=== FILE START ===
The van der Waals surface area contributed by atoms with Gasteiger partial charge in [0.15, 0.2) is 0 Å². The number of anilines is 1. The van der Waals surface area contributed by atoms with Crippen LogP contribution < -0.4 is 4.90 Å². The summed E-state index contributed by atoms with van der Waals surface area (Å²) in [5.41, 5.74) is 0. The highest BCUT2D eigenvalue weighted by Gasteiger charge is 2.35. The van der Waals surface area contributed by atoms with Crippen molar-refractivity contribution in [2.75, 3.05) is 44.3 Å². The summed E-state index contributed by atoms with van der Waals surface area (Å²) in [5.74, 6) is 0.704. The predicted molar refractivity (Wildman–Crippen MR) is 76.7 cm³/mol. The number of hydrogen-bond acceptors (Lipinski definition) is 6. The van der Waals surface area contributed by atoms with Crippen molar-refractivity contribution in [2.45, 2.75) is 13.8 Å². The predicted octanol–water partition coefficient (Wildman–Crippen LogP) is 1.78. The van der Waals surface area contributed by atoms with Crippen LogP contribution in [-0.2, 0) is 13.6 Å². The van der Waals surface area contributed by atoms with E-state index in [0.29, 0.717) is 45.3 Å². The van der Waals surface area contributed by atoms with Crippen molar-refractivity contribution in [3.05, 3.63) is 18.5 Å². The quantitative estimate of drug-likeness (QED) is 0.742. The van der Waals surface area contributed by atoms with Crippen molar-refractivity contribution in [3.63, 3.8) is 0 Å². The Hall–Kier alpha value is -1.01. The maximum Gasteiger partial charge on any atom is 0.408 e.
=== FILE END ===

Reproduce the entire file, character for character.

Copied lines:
The van der Waals surface area contributed by atoms with Gasteiger partial charge in [0.15, 0.2) is 0 Å². The number of anilines is 1. The van der Waals surface area contributed by atoms with Crippen LogP contribution < -0.4 is 4.90 Å². The summed E-state index contributed by atoms with van der Waals surface area (Å²) in [5.41, 5.74) is 0. The highest BCUT2D eigenvalue weighted by Gasteiger charge is 2.35. The van der Waals surface area contributed by atoms with Crippen molar-refractivity contribution in [2.75, 3.05) is 44.3 Å². The summed E-state index contributed by atoms with van der Waals surface area (Å²) in [5.74, 6) is 0.704. The predicted molar refractivity (Wildman–Crippen MR) is 76.7 cm³/mol. The number of hydrogen-bond acceptors (Lipinski definition) is 6. The van der Waals surface area contributed by atoms with Crippen molar-refractivity contribution in [2.45, 2.75) is 13.8 Å². The predicted octanol–water partition coefficient (Wildman–Crippen LogP) is 1.78. The van der Waals surface area contributed by atoms with Crippen LogP contribution in [-0.2, 0) is 13.6 Å². The van der Waals surface area contributed by atoms with E-state index in [0.29, 0.717) is 45.3 Å². The van der Waals surface area contributed by atoms with Crippen molar-refractivity contribution in [3.05, 3.63) is 18.5 Å². The quantitative estimate of drug-likeness (QED) is 0.742. The van der Waals surface area contributed by atoms with Crippen molar-refractivity contribution in [3.63, 3.8) is 0 Å². The Hall–Kier alpha value is -1.01. The maximum Gasteiger partial charge on any atom is 0.408 e.